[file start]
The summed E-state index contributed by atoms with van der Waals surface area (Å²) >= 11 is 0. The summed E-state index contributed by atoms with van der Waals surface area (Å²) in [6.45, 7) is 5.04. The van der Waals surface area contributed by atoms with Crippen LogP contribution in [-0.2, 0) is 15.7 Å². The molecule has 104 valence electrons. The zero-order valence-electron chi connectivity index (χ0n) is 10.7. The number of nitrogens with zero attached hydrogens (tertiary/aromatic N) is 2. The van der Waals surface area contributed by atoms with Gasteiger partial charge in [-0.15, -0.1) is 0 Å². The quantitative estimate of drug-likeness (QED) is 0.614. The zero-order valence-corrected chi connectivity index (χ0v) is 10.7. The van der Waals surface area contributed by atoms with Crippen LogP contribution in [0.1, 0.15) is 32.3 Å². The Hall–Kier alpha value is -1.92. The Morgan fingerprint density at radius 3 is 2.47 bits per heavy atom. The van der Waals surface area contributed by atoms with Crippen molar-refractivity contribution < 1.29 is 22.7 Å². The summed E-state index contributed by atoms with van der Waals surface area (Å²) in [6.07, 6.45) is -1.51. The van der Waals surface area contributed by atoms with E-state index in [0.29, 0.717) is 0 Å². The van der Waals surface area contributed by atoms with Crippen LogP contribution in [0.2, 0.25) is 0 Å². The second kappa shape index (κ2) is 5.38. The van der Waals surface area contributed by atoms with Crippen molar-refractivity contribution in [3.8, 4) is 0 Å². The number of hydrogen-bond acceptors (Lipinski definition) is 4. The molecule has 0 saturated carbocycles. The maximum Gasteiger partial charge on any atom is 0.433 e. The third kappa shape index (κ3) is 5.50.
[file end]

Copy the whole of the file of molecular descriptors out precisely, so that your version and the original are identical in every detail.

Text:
The summed E-state index contributed by atoms with van der Waals surface area (Å²) >= 11 is 0. The summed E-state index contributed by atoms with van der Waals surface area (Å²) in [6.45, 7) is 5.04. The van der Waals surface area contributed by atoms with Crippen LogP contribution in [-0.2, 0) is 15.7 Å². The molecule has 104 valence electrons. The zero-order valence-electron chi connectivity index (χ0n) is 10.7. The number of nitrogens with zero attached hydrogens (tertiary/aromatic N) is 2. The van der Waals surface area contributed by atoms with Gasteiger partial charge in [-0.15, -0.1) is 0 Å². The quantitative estimate of drug-likeness (QED) is 0.614. The zero-order valence-corrected chi connectivity index (χ0v) is 10.7. The van der Waals surface area contributed by atoms with Crippen LogP contribution in [0.1, 0.15) is 32.3 Å². The Hall–Kier alpha value is -1.92. The Morgan fingerprint density at radius 3 is 2.47 bits per heavy atom. The van der Waals surface area contributed by atoms with Crippen molar-refractivity contribution < 1.29 is 22.7 Å². The summed E-state index contributed by atoms with van der Waals surface area (Å²) in [6.07, 6.45) is -1.51. The van der Waals surface area contributed by atoms with E-state index in [0.29, 0.717) is 0 Å². The van der Waals surface area contributed by atoms with Crippen LogP contribution in [0.2, 0.25) is 0 Å². The second kappa shape index (κ2) is 5.38. The van der Waals surface area contributed by atoms with Crippen molar-refractivity contribution in [3.8, 4) is 0 Å². The number of hydrogen-bond acceptors (Lipinski definition) is 4. The molecule has 0 saturated carbocycles. The maximum Gasteiger partial charge on any atom is 0.433 e. The third kappa shape index (κ3) is 5.50.